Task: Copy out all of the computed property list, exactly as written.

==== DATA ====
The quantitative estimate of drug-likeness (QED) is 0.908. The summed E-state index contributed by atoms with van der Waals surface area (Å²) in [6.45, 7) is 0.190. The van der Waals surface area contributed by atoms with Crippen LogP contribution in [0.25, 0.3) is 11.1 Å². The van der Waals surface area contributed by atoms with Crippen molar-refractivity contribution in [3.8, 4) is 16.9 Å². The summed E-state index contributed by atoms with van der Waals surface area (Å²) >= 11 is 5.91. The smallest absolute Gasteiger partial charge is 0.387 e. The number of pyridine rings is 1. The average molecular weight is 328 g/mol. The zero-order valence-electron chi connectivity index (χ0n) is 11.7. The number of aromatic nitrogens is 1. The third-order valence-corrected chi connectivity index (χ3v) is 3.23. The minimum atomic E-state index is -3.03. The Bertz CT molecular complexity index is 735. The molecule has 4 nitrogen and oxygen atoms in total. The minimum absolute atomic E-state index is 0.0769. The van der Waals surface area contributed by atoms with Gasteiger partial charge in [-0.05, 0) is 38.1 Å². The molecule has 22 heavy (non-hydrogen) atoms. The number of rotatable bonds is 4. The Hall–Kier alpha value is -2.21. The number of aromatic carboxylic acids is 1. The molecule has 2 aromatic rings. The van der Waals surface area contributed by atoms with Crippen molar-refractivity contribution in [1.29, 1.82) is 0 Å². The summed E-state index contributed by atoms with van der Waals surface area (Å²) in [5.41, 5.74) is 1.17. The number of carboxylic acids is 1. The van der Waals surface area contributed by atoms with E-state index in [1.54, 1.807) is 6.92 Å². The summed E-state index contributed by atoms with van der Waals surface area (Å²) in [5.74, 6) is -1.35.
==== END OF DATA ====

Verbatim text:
The quantitative estimate of drug-likeness (QED) is 0.908. The summed E-state index contributed by atoms with van der Waals surface area (Å²) in [6.45, 7) is 0.190. The van der Waals surface area contributed by atoms with Crippen LogP contribution in [0.25, 0.3) is 11.1 Å². The van der Waals surface area contributed by atoms with Crippen molar-refractivity contribution in [3.8, 4) is 16.9 Å². The summed E-state index contributed by atoms with van der Waals surface area (Å²) >= 11 is 5.91. The smallest absolute Gasteiger partial charge is 0.387 e. The number of pyridine rings is 1. The average molecular weight is 328 g/mol. The zero-order valence-electron chi connectivity index (χ0n) is 11.7. The number of aromatic nitrogens is 1. The third-order valence-corrected chi connectivity index (χ3v) is 3.23. The minimum atomic E-state index is -3.03. The Bertz CT molecular complexity index is 735. The molecule has 4 nitrogen and oxygen atoms in total. The minimum absolute atomic E-state index is 0.0769. The van der Waals surface area contributed by atoms with Gasteiger partial charge in [-0.05, 0) is 38.1 Å². The molecule has 22 heavy (non-hydrogen) atoms. The number of rotatable bonds is 4. The Hall–Kier alpha value is -2.21. The number of aromatic carboxylic acids is 1. The molecule has 2 aromatic rings. The van der Waals surface area contributed by atoms with Crippen molar-refractivity contribution in [1.29, 1.82) is 0 Å². The summed E-state index contributed by atoms with van der Waals surface area (Å²) in [5.41, 5.74) is 1.17. The number of carboxylic acids is 1. The van der Waals surface area contributed by atoms with E-state index in [1.54, 1.807) is 6.92 Å². The summed E-state index contributed by atoms with van der Waals surface area (Å²) in [5.74, 6) is -1.35.